One of the labor statistics that I like to follow is the participation rate. This measures the proportion of the working-age population that is participating in the workforce. Participating means employed or actively looking for a job. Our economy needs to maintain a high participation rate along with a high wage rate to justify the social safety net that has been promised — items like Medicare and Social Security. If wages do not improve, tax returns do not improve and the viability of the social items becomes doubtful. Likewise, people dropping out of the workforce means a drop in tax returns as well.
When it comes to participating in the labor force, there seems to be three reasons why people drop out — they are unemployed and have become discouraged enough to temporarily stop looking, they have better opportunities through gifts or a non-market solution, or they have reached a point where retirement is preferable. What it comes down to is the potential to re-enter the workforce or not. When people reach retirement, they like to think that it is permanent and will not be re-entering the workforce. In all other cases, the potential exists for re-entry.
I bring this up because there has been talk outside of the mainstream regarding the declining participation rate. The chart above takes annual data from the Bureau of Labor Statistics between 1947 and 2013. From a start below 60%, the series moved upward as two-income households became the norm in the mid-1960’s. The peak was reached in the 1997 through 2000 period at 67.1%. Since then there has been a nearly uninterrupted move downward to the current rate of 63.2%.
It may seem like a drop of 4 percentage points wouldn’t be much, but the impact on tax returns to fund those social programs is enormous. In a future post, I’ll bring in wage rates just to show the impact is coming from the declining participation as well as stagnant wages. For now, I’ll stay with the participation rate.
One of the jobs I have is forecasting. When it comes to forecasting population, it can be quite easy. For example, the number of 16-year-old people who will be entering the workforce in 2024 is known because we know the number of six-year-old children today. In fact, the Census Bureau has released a population projection for the United States between 2015 and 2060. The chart on the right shows the last ten years of actual data along with the next 45 years of estimates. Be careful reading the chart because the scale on the x-axis is linear but the data is from two series and has a different number of points per period.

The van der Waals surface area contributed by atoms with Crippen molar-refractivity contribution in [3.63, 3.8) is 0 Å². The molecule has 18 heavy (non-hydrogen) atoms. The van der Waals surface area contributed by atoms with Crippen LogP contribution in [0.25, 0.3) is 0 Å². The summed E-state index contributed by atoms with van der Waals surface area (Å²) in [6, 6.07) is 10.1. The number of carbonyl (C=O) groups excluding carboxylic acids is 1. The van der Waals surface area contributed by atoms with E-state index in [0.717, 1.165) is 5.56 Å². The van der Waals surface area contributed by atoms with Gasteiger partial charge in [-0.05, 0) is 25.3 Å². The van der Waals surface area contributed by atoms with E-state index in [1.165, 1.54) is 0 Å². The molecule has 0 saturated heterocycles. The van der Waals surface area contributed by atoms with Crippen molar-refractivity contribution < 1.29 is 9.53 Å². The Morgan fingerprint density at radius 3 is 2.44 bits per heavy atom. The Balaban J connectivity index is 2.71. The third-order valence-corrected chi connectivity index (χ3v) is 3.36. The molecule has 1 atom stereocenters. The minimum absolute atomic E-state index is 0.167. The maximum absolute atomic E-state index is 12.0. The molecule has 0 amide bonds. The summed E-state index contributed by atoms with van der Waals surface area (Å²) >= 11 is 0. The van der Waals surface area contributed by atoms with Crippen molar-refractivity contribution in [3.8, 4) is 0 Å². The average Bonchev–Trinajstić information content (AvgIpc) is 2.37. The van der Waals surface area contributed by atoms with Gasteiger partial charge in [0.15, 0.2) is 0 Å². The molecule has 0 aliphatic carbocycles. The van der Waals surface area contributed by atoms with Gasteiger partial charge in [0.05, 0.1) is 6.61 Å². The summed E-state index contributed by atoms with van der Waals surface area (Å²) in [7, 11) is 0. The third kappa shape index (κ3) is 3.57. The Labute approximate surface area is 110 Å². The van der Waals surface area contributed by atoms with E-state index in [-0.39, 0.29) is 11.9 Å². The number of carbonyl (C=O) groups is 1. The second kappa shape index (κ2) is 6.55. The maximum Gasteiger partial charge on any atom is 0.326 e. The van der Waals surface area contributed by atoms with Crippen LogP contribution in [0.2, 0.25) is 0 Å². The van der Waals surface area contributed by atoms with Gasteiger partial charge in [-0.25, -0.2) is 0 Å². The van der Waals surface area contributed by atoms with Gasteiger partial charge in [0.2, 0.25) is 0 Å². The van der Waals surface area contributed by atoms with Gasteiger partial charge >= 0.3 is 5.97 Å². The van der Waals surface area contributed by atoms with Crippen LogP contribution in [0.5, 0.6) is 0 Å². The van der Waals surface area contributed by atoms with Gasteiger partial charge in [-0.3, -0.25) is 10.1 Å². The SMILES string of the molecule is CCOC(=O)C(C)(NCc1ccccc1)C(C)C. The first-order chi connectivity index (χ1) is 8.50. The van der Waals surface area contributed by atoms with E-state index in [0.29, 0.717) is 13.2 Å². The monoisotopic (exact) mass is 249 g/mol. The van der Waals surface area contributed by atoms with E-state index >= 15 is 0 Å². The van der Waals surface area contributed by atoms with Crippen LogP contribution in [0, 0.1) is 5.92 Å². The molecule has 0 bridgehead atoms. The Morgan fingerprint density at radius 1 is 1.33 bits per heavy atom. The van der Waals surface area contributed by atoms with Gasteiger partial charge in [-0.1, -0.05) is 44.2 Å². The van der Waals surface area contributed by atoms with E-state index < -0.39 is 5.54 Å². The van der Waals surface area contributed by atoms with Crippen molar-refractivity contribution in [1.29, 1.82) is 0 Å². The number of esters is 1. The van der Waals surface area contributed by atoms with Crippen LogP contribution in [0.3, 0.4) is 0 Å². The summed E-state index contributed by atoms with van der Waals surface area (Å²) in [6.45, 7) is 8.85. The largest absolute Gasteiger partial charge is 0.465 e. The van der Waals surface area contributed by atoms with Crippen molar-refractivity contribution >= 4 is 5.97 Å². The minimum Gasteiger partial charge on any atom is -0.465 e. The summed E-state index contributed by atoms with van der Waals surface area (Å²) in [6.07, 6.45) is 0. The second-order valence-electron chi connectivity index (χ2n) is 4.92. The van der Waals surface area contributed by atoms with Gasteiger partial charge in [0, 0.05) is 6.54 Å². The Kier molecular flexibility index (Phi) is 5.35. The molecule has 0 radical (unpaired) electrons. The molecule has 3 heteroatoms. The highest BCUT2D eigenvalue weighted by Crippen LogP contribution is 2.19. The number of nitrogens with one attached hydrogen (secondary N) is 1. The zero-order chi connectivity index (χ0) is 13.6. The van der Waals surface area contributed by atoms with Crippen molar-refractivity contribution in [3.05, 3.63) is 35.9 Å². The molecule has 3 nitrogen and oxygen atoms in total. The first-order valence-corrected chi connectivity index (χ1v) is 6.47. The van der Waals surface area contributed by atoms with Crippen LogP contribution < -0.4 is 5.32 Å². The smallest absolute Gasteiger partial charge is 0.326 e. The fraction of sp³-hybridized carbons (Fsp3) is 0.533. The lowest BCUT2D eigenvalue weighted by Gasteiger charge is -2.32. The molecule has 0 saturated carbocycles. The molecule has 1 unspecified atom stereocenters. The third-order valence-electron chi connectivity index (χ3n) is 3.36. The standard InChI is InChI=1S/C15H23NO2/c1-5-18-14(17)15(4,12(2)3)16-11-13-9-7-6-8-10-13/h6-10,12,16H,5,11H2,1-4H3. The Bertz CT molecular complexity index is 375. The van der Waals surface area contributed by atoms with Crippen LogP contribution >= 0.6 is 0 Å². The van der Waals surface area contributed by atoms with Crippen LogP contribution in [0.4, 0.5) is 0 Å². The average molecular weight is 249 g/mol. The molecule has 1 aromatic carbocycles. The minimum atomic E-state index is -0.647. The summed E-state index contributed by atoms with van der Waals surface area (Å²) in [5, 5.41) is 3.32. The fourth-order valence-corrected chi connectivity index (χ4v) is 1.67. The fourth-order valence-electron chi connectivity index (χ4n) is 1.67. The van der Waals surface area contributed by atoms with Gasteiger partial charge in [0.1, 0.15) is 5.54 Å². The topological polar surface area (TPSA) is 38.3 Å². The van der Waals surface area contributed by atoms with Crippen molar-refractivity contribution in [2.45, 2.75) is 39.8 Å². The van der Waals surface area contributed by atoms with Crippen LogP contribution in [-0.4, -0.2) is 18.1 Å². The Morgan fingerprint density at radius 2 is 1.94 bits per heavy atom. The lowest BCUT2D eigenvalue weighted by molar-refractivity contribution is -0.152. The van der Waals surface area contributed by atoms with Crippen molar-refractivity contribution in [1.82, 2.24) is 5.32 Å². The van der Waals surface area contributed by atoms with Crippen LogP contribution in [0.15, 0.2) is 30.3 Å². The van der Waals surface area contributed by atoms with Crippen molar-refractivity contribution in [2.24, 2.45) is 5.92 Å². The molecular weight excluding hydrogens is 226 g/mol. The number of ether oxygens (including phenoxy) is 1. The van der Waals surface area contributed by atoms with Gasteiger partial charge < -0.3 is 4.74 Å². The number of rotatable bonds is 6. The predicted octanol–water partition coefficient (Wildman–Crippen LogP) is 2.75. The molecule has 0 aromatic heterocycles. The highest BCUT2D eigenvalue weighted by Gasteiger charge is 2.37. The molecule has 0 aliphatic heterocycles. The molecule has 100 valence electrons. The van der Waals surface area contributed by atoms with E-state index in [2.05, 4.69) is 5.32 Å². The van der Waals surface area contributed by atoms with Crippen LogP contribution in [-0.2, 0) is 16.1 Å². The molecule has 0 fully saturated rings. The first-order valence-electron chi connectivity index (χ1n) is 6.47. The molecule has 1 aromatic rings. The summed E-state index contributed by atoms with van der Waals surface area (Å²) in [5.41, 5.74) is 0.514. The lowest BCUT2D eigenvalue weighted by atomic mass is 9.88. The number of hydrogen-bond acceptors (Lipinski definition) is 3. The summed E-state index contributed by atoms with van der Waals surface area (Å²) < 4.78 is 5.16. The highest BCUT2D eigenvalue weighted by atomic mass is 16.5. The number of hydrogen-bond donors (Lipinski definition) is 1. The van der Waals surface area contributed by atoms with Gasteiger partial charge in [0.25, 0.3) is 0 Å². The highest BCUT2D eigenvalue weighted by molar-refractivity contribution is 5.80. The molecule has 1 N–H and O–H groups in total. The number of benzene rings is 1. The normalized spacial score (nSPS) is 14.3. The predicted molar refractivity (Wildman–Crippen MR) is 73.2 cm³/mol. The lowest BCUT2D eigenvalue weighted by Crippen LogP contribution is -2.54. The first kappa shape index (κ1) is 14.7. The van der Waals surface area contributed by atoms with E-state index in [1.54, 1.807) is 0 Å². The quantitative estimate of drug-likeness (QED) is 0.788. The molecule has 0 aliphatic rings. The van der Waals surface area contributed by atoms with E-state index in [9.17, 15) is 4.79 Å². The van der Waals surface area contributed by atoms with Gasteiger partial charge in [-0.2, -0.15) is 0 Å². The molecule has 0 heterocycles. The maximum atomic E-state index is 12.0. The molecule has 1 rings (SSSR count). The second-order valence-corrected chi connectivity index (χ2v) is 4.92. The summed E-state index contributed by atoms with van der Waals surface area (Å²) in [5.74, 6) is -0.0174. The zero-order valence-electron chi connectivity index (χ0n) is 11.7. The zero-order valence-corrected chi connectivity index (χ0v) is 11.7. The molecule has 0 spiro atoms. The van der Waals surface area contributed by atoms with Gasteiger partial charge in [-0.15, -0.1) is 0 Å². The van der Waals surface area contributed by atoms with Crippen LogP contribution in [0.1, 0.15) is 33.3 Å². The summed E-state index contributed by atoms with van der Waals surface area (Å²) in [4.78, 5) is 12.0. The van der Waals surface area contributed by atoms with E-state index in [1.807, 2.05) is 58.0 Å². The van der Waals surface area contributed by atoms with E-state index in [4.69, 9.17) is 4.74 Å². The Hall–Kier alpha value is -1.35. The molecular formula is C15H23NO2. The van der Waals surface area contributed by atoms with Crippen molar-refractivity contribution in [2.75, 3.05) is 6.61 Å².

Nevertheless, given our current birth rate and immigration rate, we will drop below the 60% participation rate in the early 2030’s and not recover before 2060. Now, there are two means to reverse this potential — increase the birth date and increase immigration or some combination with the second possibility being extending the normal working age. The item that is not included in the Census Bureau’s forecast is extended longevity and extended career viability. It is quite possible that people could live well past 100 years of age and it would be east to see a large increase in the workforce in their 70’s and 80’s. In the future, I’ll look into the change in labor participation by demographic. For now, there is a problem we are facing and it is longer-term than our representatives care to discuss. It will however start to drive people’s behavior and that will be something to watch.
This path of analytics was inspired by a chart from A. Gary Schilling. I’ll spend some time soon describing how I found the data and derived the labor participation forecast. The Census Bureau provided the population data, but I had to create the forecasted participation rate for that population.